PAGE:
5. Change Afoot Leads To Potential Alpha

Events & trends such as increased technological adoption, the death of cash, digital stores of value, and post 9/11 replacement cycles make for interesting (but not necessarily complex) cases that could reward intelligent investors.

6. Stable, Often Contractual, Demand Leads To Low Cost Of Debt

The stable demand for security services, whether cash transportation or manned security, results in spectacularly low interest rates on debt. Securitas can finance their debt at ~120 basis points for 7-year maturities. Even Latin American firms can often finance at under 200 basis points for multi-year maturities. In a competitive market, a low cost of debt does not always amount to good returns on equity, but with economics of density, economics of scale, brand importance, and other movements, the competitive pressures are decreased. Low competitive price pressures coupled with a low cost of debt usually results in shareholders reaping the benefits.

7. Emerging Markets Play

Safety and reliability is a trait often associated with a society seeing middle-class growth.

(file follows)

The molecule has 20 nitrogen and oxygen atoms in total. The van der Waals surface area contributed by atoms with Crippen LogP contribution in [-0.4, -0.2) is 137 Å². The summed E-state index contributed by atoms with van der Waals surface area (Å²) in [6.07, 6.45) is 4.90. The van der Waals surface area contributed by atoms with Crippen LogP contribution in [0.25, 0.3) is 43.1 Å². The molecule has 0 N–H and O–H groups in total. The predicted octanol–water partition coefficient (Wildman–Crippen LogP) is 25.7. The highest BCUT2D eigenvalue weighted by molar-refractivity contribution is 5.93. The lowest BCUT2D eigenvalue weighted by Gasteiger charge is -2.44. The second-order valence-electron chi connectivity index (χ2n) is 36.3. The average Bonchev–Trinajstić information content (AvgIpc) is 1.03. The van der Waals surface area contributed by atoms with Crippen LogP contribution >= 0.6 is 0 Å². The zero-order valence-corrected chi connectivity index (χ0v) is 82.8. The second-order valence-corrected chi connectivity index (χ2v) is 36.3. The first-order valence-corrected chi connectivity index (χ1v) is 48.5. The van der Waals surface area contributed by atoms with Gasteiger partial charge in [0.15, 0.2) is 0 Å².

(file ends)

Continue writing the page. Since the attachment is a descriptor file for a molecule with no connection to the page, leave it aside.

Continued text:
As countries like China enter the western world. Their mass-transit systems must acquire access systems, their valuables must be protected, and 21st-century technology must be integrated into company security. While far-east players like Secom (OTCPK:SOMLF) dominate certain fields, many other spaces are still open for western companies.

8. Organic Growth Globally

In my experience, most management teams aim for 5% organic growth. Most achieve at least 3% organic growth per annum. From the US to Europe, this is the trend. Emerging markets aren't the only high performers. We are increasingly entering a more security-obsessed world; from terrorism to corporate espionage, the world is growing more aware of the issues it faces on the security front.